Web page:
BKO: Bangkok Knockout


Year of release: 2010

Genre: martial arts

Directors: Panna Rittikrai, Morakot Kaewthanee

Action directors: Panna Rittikrai, Thana Srisook

Producers: Thanapon Maliwan, Chokchai Ptchpunna, Russell Wong

Writers: Dojit Hongthong, Jonathon Siminoe

Cinematography: Pipat Payakka, Nonthakon Tayesuk

Editing: Saravut Nakajud, Nonthakon Tayesuk

Music: Terosak Janpan

Stars: Supasorn Chaimonkol, Sorapong Chatree, Kerttisak Udomnak, Kazu Patrick Tang, Speedy Arnold

Rated R for violence and language

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BKO: Bangkok Knockout  BKO: Bangkok Knockout

BKO: Bangkok Knockout  BKO: Bangkok Knockout

Are you in the mood for a film that expresses the trials and tribulations of humanity as expressed via deep soliloquies that inspire meaningful contemplation? Well, then, BKO: Bangkok Knockout is not really the movie for you. Made by people and for people that can and regularly do non-ironically enjoy the sublime delight a well-placed series of kicks to the head can bring, BKO is a martial arts extravaganza that should not be missed by any serious action film fan.

The setup here is pretty simple. Basically, a group of young stunt people wakes up after a night of celebrating getting a Hollywood contract to find themselves part of an underground gambling ring, where the outcome of the fights they encounter is bet on by a nefarious group. This rudimentary plot seems to take too long (around thirty minutes) to establish itself, as the first act plods along with nary a knee to the groin to be had. But once the pieces are in place, it's on like Donkey Kong. For the next seventy minutes, viewers are going to be treated to all sort of manner of martial arts shenanigans.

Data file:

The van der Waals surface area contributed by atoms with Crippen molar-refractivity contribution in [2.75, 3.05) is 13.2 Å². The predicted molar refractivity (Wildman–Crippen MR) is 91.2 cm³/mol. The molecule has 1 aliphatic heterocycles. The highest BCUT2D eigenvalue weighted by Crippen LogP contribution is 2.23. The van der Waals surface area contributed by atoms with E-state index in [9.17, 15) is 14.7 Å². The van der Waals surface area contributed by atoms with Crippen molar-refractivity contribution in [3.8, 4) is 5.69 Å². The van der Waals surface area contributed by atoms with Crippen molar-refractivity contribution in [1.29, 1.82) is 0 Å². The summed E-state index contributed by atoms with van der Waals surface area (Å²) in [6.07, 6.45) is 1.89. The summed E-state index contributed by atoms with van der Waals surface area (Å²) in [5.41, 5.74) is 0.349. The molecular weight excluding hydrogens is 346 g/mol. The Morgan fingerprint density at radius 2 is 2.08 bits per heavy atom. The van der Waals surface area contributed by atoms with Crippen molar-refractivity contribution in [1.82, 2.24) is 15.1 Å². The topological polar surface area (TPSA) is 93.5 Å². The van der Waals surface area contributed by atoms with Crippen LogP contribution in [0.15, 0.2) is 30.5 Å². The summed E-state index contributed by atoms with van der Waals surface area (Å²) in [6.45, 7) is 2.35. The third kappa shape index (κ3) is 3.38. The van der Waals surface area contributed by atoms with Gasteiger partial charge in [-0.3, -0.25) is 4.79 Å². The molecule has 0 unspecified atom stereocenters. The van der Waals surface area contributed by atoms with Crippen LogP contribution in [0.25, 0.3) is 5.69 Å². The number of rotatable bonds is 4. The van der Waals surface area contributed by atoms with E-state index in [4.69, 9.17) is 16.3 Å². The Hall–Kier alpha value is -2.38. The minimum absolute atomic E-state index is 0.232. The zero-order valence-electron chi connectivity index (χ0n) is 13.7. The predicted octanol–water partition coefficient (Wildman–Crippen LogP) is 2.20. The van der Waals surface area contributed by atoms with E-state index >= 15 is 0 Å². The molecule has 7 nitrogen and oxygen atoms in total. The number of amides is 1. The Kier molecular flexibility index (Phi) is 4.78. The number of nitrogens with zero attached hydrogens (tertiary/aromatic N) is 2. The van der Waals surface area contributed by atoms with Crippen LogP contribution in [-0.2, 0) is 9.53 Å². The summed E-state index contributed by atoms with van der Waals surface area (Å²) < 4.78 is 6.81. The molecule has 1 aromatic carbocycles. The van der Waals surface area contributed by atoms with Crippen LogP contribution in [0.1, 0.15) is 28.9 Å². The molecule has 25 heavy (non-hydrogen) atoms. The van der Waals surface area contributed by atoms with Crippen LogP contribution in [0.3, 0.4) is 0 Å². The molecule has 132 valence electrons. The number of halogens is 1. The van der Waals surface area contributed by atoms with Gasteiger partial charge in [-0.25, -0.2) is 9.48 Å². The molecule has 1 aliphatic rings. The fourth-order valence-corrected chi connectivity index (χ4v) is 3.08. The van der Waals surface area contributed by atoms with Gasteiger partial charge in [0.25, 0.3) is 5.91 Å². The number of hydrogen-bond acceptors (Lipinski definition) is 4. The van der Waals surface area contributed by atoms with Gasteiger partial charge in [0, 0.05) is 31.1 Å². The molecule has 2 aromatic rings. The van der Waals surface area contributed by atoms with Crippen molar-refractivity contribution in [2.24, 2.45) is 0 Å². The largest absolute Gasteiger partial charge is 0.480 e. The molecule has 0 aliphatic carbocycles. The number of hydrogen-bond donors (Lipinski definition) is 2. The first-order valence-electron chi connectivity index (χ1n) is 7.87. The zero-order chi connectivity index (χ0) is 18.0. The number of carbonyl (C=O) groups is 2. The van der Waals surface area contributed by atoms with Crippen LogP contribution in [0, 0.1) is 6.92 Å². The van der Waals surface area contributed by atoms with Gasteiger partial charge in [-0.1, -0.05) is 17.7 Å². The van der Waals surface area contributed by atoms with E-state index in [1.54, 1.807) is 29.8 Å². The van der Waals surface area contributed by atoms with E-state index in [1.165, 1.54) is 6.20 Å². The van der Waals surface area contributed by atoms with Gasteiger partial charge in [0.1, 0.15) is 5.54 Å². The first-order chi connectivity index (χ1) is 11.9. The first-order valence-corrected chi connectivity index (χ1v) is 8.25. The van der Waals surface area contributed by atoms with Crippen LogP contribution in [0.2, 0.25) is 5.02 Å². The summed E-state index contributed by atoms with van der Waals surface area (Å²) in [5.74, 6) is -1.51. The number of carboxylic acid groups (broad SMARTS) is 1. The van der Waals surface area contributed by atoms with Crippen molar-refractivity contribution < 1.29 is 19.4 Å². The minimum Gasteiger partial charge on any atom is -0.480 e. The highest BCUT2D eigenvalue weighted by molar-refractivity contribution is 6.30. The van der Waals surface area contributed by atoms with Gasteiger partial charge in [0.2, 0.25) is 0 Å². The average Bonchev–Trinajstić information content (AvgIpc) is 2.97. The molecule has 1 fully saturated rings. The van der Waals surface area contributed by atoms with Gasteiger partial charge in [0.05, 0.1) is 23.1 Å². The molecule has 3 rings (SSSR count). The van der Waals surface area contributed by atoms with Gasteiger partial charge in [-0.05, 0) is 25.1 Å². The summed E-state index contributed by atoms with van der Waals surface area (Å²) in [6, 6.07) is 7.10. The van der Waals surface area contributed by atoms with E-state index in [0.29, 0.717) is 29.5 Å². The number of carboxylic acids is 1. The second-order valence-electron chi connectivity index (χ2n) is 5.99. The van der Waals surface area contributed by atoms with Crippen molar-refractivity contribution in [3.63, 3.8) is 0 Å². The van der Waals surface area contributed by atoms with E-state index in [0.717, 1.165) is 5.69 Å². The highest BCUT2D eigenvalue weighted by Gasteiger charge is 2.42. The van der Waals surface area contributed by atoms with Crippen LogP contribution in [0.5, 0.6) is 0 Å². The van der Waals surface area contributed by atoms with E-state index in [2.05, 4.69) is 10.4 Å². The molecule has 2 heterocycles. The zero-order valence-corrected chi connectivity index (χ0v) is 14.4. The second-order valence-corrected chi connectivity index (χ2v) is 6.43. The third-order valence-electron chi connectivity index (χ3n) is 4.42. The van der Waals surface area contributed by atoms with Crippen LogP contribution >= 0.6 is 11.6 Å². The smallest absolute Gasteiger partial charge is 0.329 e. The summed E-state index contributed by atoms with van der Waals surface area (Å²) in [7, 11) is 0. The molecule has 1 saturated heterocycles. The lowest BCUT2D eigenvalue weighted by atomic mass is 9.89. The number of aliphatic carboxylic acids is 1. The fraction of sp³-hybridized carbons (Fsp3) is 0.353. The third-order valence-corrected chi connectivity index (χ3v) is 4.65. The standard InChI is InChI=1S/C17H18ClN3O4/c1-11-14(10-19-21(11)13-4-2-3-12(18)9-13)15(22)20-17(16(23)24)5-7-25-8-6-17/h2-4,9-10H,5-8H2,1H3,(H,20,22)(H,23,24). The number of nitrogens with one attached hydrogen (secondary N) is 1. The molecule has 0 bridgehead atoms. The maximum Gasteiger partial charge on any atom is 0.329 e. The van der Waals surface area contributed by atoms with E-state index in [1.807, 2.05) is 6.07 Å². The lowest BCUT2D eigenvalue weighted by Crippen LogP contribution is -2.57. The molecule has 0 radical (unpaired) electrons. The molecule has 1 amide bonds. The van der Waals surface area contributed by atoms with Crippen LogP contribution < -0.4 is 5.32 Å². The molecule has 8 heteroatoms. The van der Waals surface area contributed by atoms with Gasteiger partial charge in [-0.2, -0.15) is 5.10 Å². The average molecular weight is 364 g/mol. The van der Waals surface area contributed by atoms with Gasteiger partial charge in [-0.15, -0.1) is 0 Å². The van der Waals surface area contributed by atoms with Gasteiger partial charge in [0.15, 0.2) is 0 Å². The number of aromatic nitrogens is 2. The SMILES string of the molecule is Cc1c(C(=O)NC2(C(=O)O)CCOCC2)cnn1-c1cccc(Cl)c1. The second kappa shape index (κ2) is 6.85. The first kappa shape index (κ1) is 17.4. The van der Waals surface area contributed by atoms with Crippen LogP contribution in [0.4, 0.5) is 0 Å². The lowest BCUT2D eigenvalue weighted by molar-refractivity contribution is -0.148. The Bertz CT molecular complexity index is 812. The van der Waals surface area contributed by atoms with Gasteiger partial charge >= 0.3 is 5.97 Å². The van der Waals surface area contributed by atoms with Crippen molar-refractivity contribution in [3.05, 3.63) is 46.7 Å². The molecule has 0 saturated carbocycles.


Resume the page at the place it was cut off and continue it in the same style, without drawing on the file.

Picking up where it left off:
Some of the stuff featured here falls on the silly side, such as a Jason Voorhees-inspired antagonist who shares the slasher king's love of masks, sharp implements, and seeming invincibility. Also, the random Mad Max-style armored car attempting to kill our heroes by apparently doing really bitchin' drifts generates unintentional laughs, rather than thrills. It should also probably be noted that the acting is simply not very good, with most of the thespianism falling on the "reading cue cards" end of the spectrum.

But when BKO focuses on gimmick-free fighting, the results are fabulous. Hong Kong action movie fans who are tired of the current wave of Mainland-friendly costume epics have been looking to other areas to get their kinetic fix, and movies like BKO are a prime reason why Thailand has been generating a lot of attention as a new area to gaze towards for the best in action cinema.

Much like many of the classic action films from Hong Kong's "golden age" from the mid-1980's to mid-1990's, every other cinematic idea is put aside here for portraying scenes of hard-hitting balls-out grab the first aid kit martial arts spectacles. There is nothing fancy or glossed over about BKO at all. It is simply a damn fine action film that doesn't need to depend on star power or a big budget to deliver excitement to the audience. In this summer season of overblown and overhyped Hollywood "blockbusters" that for the most part underwhelm and underdeliver, seeing a film like BKO was truly a breath of fresh air.